Gandhian principles involve at its core non-violent methods of making the opponent submit. However, these noble principles would not work in many circumstances. Nelson Mandela was an advent follower of Gandhi and his principles, however, he believed that Gandhian principles could not be applied to many situations. If you fight against an exploiter by fasting unto death and inflicting self pain in order to embarrass the opponent into submission, it might work if your opponent is noble enough. However, an opponent with no moral conscious as such or one who simply does not care about your cause even a bit, will leave no means to suppress your cause if found in conflict of his own.
What Gandhiji preached was possible to work in case of British rule, because at that time, Britain was a democracy with a free press, which means it could be embarrassed through moral means and was susceptible to international and domestic opinions. The British were still, to a large extent, capable of being shamed and still conscious of their international image. In most circumstances of conflicts, the enemy wouldn’t care for ones peace loving measures, taking the examples of the Jews chamber gassed in WWII where non-violent methods were certain to get them death – as they were kept far away from the reach of any press.
Indian independence is worldly remarked as an achievement due to its non-violent means as campaigned by Gandhiji, who was considered the greatest freedom fighter of our Nation. He had a huge role to play in our struggle for independence. However, one should not forget the mutiny of Royal Indian Navy sailors in Mumbai who fired upon British ports by turning the British ship cannons, the rebellion of Indian soldiers sworn to the British crown during WWII. The British knew that they could easily jail an old man or allow him to fast, but they could definitely not suppress an armed rebellion which could enjoy a large support base of the people they ruled. Non-violence has often offered no solutions to many colonial ruled nations who could achieve freedom only after a bloody and violent struggle.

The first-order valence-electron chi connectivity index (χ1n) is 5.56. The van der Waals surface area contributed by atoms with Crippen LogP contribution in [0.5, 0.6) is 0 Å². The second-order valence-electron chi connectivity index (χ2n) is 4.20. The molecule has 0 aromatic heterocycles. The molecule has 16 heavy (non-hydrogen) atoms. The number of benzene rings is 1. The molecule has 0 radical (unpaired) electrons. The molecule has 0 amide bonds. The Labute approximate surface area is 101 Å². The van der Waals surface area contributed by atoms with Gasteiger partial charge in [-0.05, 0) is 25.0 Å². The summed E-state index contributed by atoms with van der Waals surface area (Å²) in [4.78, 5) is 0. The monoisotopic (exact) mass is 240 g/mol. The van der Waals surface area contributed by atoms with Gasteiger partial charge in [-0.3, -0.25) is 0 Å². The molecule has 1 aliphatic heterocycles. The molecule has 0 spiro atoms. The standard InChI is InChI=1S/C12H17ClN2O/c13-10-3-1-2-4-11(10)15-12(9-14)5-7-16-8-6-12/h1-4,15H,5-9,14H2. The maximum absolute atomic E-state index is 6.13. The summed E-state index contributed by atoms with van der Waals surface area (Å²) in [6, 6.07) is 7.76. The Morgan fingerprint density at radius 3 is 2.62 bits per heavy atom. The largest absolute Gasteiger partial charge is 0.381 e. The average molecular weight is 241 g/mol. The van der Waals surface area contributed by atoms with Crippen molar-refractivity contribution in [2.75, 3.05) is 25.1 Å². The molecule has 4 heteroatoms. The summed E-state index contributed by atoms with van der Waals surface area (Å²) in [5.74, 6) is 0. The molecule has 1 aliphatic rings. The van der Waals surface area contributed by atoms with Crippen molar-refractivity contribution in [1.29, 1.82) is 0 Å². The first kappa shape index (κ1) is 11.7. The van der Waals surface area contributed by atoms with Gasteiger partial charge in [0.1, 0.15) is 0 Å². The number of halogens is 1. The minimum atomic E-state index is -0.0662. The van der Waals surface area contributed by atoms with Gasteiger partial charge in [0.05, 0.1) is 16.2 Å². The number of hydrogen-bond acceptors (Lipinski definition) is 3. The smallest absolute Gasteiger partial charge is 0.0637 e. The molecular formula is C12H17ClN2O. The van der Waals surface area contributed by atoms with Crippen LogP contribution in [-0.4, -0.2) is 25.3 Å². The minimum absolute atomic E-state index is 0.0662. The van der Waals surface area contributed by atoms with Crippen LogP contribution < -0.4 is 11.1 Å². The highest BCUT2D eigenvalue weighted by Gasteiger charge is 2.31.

Similarly, the principles of self-reliance have become outdated in the current setting, as it is mostly seen as a form of protectionist barrier, lacking the will to take up the advantages and benefits that an increasing interdependent world has to offer. Today’s urbanizing set up requires the country to embrace the technological innovations taking place around the world too.
In no way, am I disapproving of the role Gandhian principles played in the fight for Indian Independence. I can only have high respect for Gandhiji in such terms. As the world was falling into the chaos of fascist regimes, violent and brutal methods of conquest and resistance, India was a proud nation where we were fighting through the means of truth, peace, non-violence and moral values. Today’s scenario stands in contrast to such principles as we see governments spending many a times more for military purposes than on health and education, the stockpile of weapons that countries have to themselves today can destroy the planet, million times more than what happened at Hiroshima and Nagasaki. Universal peace is still a distant dream. Gandhiji will always remain one of the eminent icons of anti colonialism in history, from whom we have a lot to learn today.